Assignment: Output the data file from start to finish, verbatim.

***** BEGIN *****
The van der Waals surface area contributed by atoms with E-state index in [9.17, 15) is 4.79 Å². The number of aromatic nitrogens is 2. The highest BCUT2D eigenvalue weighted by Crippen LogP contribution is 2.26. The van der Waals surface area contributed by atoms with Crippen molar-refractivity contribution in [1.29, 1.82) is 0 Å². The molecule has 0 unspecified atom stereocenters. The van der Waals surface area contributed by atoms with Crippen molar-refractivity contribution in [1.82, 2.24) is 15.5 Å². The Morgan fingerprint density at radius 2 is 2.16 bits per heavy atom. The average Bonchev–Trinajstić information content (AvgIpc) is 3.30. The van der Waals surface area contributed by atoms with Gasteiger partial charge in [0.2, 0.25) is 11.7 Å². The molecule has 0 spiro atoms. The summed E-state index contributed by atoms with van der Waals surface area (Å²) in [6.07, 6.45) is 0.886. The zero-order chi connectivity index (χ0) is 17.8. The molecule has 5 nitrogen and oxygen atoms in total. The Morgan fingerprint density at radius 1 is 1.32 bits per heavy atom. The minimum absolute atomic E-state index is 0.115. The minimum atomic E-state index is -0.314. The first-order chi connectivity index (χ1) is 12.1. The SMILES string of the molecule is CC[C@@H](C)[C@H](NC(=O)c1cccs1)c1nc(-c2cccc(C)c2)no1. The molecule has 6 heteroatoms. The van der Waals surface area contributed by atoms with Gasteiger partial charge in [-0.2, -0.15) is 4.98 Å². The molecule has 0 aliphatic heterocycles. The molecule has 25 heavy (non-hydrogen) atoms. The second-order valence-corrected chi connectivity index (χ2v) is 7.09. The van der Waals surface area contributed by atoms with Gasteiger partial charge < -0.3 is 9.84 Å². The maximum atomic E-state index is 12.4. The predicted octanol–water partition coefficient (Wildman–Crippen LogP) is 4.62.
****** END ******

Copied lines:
The van der Waals surface area contributed by atoms with E-state index in [9.17, 15) is 4.79 Å². The number of aromatic nitrogens is 2. The highest BCUT2D eigenvalue weighted by Crippen LogP contribution is 2.26. The van der Waals surface area contributed by atoms with Crippen molar-refractivity contribution in [1.29, 1.82) is 0 Å². The molecule has 0 unspecified atom stereocenters. The van der Waals surface area contributed by atoms with Crippen molar-refractivity contribution in [1.82, 2.24) is 15.5 Å². The Morgan fingerprint density at radius 2 is 2.16 bits per heavy atom. The average Bonchev–Trinajstić information content (AvgIpc) is 3.30. The van der Waals surface area contributed by atoms with Gasteiger partial charge in [0.2, 0.25) is 11.7 Å². The molecule has 0 spiro atoms. The summed E-state index contributed by atoms with van der Waals surface area (Å²) in [6.07, 6.45) is 0.886. The zero-order chi connectivity index (χ0) is 17.8. The molecule has 5 nitrogen and oxygen atoms in total. The Morgan fingerprint density at radius 1 is 1.32 bits per heavy atom. The minimum absolute atomic E-state index is 0.115. The minimum atomic E-state index is -0.314. The first-order chi connectivity index (χ1) is 12.1. The SMILES string of the molecule is CC[C@@H](C)[C@H](NC(=O)c1cccs1)c1nc(-c2cccc(C)c2)no1. The molecule has 6 heteroatoms. The van der Waals surface area contributed by atoms with Gasteiger partial charge in [-0.2, -0.15) is 4.98 Å². The molecule has 0 aliphatic heterocycles. The molecule has 25 heavy (non-hydrogen) atoms. The second-order valence-corrected chi connectivity index (χ2v) is 7.09. The van der Waals surface area contributed by atoms with Gasteiger partial charge < -0.3 is 9.84 Å². The maximum atomic E-state index is 12.4. The predicted octanol–water partition coefficient (Wildman–Crippen LogP) is 4.62.